Also at this week’s Summit, Pivotal (which is in the process of being acquired by VMware) is launching the alpha version of the Pivotal Application Service (PAS) on Kubernetes, while Swisscom, an early Cloud Foundry backer, is launching a major update to its Cloud Foundry-based Application Cloud.

The mainframe business is alive and well, as IBM announces new z15

It’s easy to think about mainframes as some technology dinosaur, but the fact is these machines remain a key component of many large organizations’ computing strategies. Today, IBM announced the latest in their line of mainframe computers, the z15.

For starters, as you would probably expect, these are big and powerful machines capable of handling enormous workloads. For example, this baby can process up to 1 trillion web transactions a day and handle 2.4 million Docker containers, while offering unparalleled security to go with that performance. This includes the ability to encrypt data once, and it stays encrypted, even when it leaves the system, a huge advantage for companies with a hybrid strategy.

Speaking of which, you may recall that IBM bought Red Hat last year for $34 billion. That deal closed in July and the companies have been working to incorporate Red Hat technology across the IBM business including the z line of mainframes.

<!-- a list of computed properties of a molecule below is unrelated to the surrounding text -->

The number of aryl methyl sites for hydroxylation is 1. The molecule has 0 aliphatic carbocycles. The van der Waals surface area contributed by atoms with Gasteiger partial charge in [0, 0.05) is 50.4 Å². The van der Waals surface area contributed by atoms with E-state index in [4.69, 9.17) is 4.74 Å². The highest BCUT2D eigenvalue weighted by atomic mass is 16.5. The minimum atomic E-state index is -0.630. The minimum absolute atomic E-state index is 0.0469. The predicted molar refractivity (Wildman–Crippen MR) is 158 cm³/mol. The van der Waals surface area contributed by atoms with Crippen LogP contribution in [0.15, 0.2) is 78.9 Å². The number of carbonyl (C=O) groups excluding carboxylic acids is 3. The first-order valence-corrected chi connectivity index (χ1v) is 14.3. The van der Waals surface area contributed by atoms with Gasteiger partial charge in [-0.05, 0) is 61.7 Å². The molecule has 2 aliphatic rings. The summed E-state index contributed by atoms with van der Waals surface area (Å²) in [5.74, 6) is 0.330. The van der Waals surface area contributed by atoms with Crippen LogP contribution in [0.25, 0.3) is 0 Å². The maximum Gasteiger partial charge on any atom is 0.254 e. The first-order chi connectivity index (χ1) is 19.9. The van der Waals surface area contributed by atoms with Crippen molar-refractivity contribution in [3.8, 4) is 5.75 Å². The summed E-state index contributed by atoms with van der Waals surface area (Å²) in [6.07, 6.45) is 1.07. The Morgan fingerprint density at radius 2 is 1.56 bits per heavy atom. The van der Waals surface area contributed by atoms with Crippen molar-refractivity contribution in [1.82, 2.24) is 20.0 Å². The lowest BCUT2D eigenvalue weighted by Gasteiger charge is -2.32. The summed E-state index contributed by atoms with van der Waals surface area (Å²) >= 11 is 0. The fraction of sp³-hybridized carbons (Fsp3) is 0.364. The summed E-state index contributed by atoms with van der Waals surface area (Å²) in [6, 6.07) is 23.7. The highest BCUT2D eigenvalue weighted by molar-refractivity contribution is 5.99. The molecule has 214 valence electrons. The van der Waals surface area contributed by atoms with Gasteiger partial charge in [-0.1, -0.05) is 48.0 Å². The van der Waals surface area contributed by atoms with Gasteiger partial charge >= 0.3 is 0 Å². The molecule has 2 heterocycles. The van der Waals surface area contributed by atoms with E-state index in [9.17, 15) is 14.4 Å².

IBM announced last month that it was making OpenShift, Red Hat’s Kubernetes-based cloud-native tools, available on the mainframe running Linux. This should enable developers, who have been working on OpenShift on other systems, to move seamlessly to the mainframe without special training.

IBM sees the mainframe as a bridge for hybrid computing environments, offering a highly secure place for data that when combined with Red Hat’s tools, can enable companies to have a single control plane for applications and data wherever it lives.

While it could be tough to justify the cost of these machines in the age of cloud computing, Ray Wang, founder and principal analyst at Constellation Research, says it could be more cost-effective than the cloud for certain customers. “If you are a new customer, and currently in the cloud and develop on Linux, then in the long run the economics are there to be cheaper than public cloud if you have a lot of IO, and need to get to a high degree of encryption and security,” he said.